When I think of families in comic books, the word that comes to mind first is tragedy. I don’t turn to comics to get feel-good stories about relatives. That’s not to say they don’t exist or to say it’s the way it should be, but so many heroes have devastating backstories involving their parents’ death! It’s to the point that when I see familial scenes in big two comics, my hackles immediately go up. I’m prepared for a trick. So, at the beginning of Flash: Year One when Wally West started talking fondly of his aunt Iris, I was skeptical.
Iris is deceased when we begin our story. I started to worry the flashbacks we were inevitably headed towards would be about her horrible death and how it scarred and ruined Wally. Thankfully, Mark Waid and Greg LaRocque went in a different, heartwarming direction. Once I picked up the happy vibe, my wariness disappeared and I relaxed into Wally’s memory of becoming Kid Flash. I don’t know if I’ve ever read four comic book issues so quickly.
Flash: Year One captivated me. It’s not dark and gritty, it’s pure fun.
That isn’t to say it’s without a little familial ugliness. Wally called his mother and father “two people who had no business being parents.” Their relationship is strained, and his father doesn’t offer a warm greeting after Wally returns home after his summer with Iris and Barry. We do see some resolution towards the end, I don’t get the impression Wally and his father will ever be close.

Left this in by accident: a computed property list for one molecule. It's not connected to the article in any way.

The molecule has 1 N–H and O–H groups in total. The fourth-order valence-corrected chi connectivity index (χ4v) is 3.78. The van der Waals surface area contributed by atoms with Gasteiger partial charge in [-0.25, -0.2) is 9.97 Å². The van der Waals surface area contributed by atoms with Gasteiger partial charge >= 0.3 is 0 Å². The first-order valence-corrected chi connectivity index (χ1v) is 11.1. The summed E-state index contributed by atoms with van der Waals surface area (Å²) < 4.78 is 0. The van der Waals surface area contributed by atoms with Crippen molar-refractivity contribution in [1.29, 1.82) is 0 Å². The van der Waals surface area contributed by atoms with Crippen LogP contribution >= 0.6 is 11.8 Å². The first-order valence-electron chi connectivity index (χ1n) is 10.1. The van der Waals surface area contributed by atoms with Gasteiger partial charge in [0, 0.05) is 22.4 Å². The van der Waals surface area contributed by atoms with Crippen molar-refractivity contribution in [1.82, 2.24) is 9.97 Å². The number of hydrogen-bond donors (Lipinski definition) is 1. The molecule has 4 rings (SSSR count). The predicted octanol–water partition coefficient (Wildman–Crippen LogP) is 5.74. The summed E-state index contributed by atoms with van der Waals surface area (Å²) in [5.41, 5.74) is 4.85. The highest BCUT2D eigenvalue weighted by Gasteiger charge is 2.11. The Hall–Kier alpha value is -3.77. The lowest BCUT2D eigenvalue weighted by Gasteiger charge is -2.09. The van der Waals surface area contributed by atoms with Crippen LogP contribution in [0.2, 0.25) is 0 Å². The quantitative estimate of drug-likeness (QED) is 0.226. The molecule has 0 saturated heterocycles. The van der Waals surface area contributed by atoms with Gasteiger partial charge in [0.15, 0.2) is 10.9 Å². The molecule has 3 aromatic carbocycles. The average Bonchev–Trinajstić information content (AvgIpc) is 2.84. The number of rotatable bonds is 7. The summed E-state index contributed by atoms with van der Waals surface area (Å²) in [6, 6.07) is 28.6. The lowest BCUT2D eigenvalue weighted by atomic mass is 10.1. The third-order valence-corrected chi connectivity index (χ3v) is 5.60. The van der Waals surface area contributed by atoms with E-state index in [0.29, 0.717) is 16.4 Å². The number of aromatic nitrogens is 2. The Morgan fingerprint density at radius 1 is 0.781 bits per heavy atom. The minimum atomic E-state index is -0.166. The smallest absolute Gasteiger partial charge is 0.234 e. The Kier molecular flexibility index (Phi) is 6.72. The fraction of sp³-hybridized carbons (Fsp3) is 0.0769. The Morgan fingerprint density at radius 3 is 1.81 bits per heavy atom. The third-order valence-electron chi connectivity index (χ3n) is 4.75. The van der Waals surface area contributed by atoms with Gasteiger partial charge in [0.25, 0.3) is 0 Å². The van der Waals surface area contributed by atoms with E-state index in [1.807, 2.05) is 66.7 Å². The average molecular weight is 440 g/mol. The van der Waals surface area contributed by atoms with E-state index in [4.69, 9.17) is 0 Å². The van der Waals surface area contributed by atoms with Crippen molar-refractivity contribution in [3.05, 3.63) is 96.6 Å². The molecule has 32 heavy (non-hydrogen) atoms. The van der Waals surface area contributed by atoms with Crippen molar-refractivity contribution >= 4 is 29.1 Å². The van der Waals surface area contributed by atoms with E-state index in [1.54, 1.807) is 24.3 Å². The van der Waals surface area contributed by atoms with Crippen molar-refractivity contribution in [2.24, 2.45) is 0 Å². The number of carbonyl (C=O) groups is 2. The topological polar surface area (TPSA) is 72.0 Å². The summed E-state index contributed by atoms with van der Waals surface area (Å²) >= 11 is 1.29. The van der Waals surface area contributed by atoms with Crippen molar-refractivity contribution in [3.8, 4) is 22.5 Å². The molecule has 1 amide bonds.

Even if Wally is unhappy at home, at least he has Iris and Barry/Flash. I hope to be half the cool aunt Iris is one day. She’s more open and loving than either of Wally’s parents, and she lives in an exciting city where Wally’s idol Flash resides. It’s a no-brainer. And though Wally doesn’t get Barry’s appeal, he loves spending time around Flash. When you think about the events in ten-year-old Wally’s summer, it’s like a kid’s dream come true. He got away from his parents, got to stay with his beloved aunt, met his idol, and then got superpowers and became his idol’s sidekick. That’s called winning.
It was nothing short of delightful to watch Wally discover his powers by blazing across a field and around the city. Superheroes are allowed to enjoy their powers, and the joyful side isn’t portrayed often enough. Best of all, Flash encourages it.
And that’s not all the family goodness! Wally’s grandfather, Nobel prize winning Dr. Ira West, is a through line in the story. The reminiscing begins when an Wally finds a scrapbook at his grandpa’s house, Dr. West examines Wally while he’s Kid Flash, and the story ends with present day Wally cooking his grandpa dinner. Wally’s stroll down memory lane seemingly gives him the courage to tell his grandpa he’s been keeping his distance because his grandpa reminds him of Iris. Aww. The revelation leaves them closer.
Just one part of the story made me feel snarky: Wally transformed the same way as Barry? The coincidence is too remarkable. I go along with Dr. West’s theory about Barry subconsciously causing the right mixture of ingredients and lightning to nudge fate to give him a partner. Otherwise, why would he put chemicals on a cabinet that could fall over on a person? Central City surely has an equivalent of Ikea; Barry could have found plenty of shorter shelving solutions which would minimize the risk of another accident.
Yes, I know Barry believed lightning doesn’t strike twice, but wouldn’t you be extra cautious? If I had to store chemicals similar to the ones that transformed me, I would put them in a cabinet with locked doors. I would use low shelves. I wouldn’t put any of it near a window. Just because you never know.
But hey, without the miraculous repeat of the superhero-making event, we wouldn’t have Kid Flash. I can’t complain too much.